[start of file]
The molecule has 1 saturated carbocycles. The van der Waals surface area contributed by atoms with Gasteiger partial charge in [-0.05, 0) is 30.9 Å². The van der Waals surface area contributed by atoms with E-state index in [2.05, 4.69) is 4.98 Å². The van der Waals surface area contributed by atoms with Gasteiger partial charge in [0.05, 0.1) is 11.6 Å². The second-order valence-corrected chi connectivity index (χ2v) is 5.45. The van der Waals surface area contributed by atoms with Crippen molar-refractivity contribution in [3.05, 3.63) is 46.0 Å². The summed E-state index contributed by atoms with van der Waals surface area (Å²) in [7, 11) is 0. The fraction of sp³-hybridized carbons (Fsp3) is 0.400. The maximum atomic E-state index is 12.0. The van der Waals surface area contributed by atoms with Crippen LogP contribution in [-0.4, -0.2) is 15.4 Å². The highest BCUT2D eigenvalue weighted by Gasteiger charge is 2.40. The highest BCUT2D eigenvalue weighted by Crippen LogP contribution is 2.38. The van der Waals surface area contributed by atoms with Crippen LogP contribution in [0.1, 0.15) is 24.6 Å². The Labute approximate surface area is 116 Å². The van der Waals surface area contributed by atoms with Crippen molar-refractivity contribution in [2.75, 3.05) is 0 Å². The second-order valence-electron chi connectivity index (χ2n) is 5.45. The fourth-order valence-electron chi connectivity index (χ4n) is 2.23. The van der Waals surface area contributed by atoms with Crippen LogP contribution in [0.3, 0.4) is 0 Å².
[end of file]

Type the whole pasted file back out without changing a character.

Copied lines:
The molecule has 1 saturated carbocycles. The van der Waals surface area contributed by atoms with Gasteiger partial charge in [-0.05, 0) is 30.9 Å². The van der Waals surface area contributed by atoms with E-state index in [2.05, 4.69) is 4.98 Å². The van der Waals surface area contributed by atoms with Gasteiger partial charge in [0.05, 0.1) is 11.6 Å². The second-order valence-corrected chi connectivity index (χ2v) is 5.45. The van der Waals surface area contributed by atoms with Crippen molar-refractivity contribution in [3.05, 3.63) is 46.0 Å². The summed E-state index contributed by atoms with van der Waals surface area (Å²) in [7, 11) is 0. The fraction of sp³-hybridized carbons (Fsp3) is 0.400. The maximum atomic E-state index is 12.0. The van der Waals surface area contributed by atoms with Crippen LogP contribution in [-0.4, -0.2) is 15.4 Å². The highest BCUT2D eigenvalue weighted by Gasteiger charge is 2.40. The highest BCUT2D eigenvalue weighted by Crippen LogP contribution is 2.38. The van der Waals surface area contributed by atoms with Crippen LogP contribution in [0.1, 0.15) is 24.6 Å². The Labute approximate surface area is 116 Å². The van der Waals surface area contributed by atoms with Crippen molar-refractivity contribution in [2.75, 3.05) is 0 Å². The second-order valence-electron chi connectivity index (χ2n) is 5.45. The fourth-order valence-electron chi connectivity index (χ4n) is 2.23. The van der Waals surface area contributed by atoms with Crippen LogP contribution in [0.3, 0.4) is 0 Å².